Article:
Archives for the month of: February, 2016


How do we awaken to love? No doubt our answers begin with our life experiences and our age. We may feel it first in flames of infatuation. We may live it daily in the burn of our passions and committed relationships. We may give it in the glowing coals of our compassion.

In her book Awakening the Energies of Love Anne Hillman explores a more profound theme launched by Pierre Teilhard de Chardin’s quote.

Someday, after mastering the winds, the waves, the tides, and gravity, we shall harness for God the energies of love, and then, for a second time in the history of the world, humanity will have discovered fire.

Our ancestors’ taming of fire symbolizes our species’ differentiation from all others.

Propelled by a yearning that ran counter to their bodies’ counsel and to the time-tested wisdom of their clan, they took an enormous risk. Instead of running away from fire, they engaged it…

Eons later we find ourselves in another defining era. Our technology links us as a global tribe, while our fear and greed threaten our very existence. Led to listen to our better angels and our expanding consciousness, Anne challenges us to engage our capacities for transformation, the energies of love.

We too stand at an evolutionary juncture…a longing to be somehow more than we are… Our longing – our yearning – is part and parcel of the song of the soul, and it has always beckoned us toward a future that is not ours alone. We may choose to follow it by ourselves, but that we follow it matters to generations; for just as the embers of the first fire ignited the power of language, those of the second will ignite the power in our hearts.

I highly commend Anne’s book.



In a note last week to her parents whom we know well a young woman recounted a conversation they had almost thirty years ago. It ended with their mutual conclusion that it was time for her to leave home. It was not an easy decision for any of them. She was completing eighth grade.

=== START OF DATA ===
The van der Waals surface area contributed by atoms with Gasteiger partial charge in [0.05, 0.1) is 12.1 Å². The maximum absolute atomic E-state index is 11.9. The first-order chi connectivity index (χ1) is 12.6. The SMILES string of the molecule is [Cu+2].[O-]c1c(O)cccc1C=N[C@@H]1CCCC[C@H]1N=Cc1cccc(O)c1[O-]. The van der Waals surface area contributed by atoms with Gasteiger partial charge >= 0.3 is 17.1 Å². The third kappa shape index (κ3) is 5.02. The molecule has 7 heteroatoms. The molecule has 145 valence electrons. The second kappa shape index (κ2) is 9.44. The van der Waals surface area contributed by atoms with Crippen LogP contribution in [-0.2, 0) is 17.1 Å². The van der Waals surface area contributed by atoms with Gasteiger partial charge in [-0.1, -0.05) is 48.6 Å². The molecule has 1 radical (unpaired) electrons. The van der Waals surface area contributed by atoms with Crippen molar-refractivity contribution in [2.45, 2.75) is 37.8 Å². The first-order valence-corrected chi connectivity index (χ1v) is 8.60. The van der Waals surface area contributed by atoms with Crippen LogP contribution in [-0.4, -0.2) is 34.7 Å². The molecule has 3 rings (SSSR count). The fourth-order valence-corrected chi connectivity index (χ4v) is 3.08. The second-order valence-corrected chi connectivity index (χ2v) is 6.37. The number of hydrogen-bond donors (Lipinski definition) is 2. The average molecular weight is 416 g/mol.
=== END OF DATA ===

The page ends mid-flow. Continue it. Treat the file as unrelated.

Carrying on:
The prospect of her absence from her family as she grew into adulthood loomed large, but what prevailed over convention was a compelling gravitational pull. In was, in the words of Joseph Campbell, to follow her bliss, and for this young girl her bliss was dance.

Her path took her many places. She danced in New York and venues in Europe, Russia and South America. She created her own company and along the way discovered a love of teaching.

The occasion for her note of gratitude was the culminating performance for her Master of Fine Arts degree. She choreographed and danced in a 30-minute piece of her creation involving twelve other dancers. She chose the music and integrated graphics created by art students who attended one of her rehearsals. In the audience her parents beamed along with siblings, her husband and her daughter.

Words from Kahlil Gibran came to mind.

Your children are not your children. They are the sons and daughters of Life’s longing for itself…

You are the bows from which your children as living arrows are sent forth. The archer sees the mark upon the path of the infinite, and He bends you with His might that His arrows may go swift and far.

Let your bending in the archer’s hand be for gladness; for even as He loves the arrow that flies, so He loves also the bow that is stable.


Ice Harvest 2016 (1) IMG_0386

Last week I joined some friends in harvesting ice for their refrigeration system. Much more than an annual ritual it is only one element in the composition of their chosen path of homesteading. Living off the grid, they have been creating a life of self-sufficiency that nurtures mind, body and spirit and leaves a minimal carbon footprint on the planet.

Cutting and retrieving 120 pound blocks of ice requires teamwork, and our friends are able to join with staff and volunteers of a local summer camp to share in the labor and harvest. A necessity before electric refrigeration began to replace the ice box, gathering hunks of frozen water has become an annual tradition of the Rockywold Deephaven Camps since the late 1800s. They continue to use the ice boxes of yesteryear for their refrigeration.

As this 2-minute video of this year’s operation reveals, today’s ice-collecting methods include some contemporary tools – e.g., gas-powered saws, winches and trucks. Sparingly, our friends use some of those devices as well for cutting and gathering firewood and transporting heavy loads, although they use manual block and tackle pulley systems to lift the ice blocks into place.

Covered in a foot of sawdust to insulate them from the summer heat, the blocks are stored in an ice house and will last up to 12 months. Harvesting ice is a throw-back for sure to days when folks tapped every resource available for survival in northern climes and banded together to help each other make it through the year.

In today’s world of short-term grab for greed and convenience, I celebrate occasions that highlight both the ingenuity and determination of self-sufficiency and the mutual interdependence of community.

Ice Harvest 2016 (1) IMG_0377Ice Harvest 2016 (3) IMG_0376Ice Harvest 2016 (4) IMG_0384Ice House 2016 IMG_0392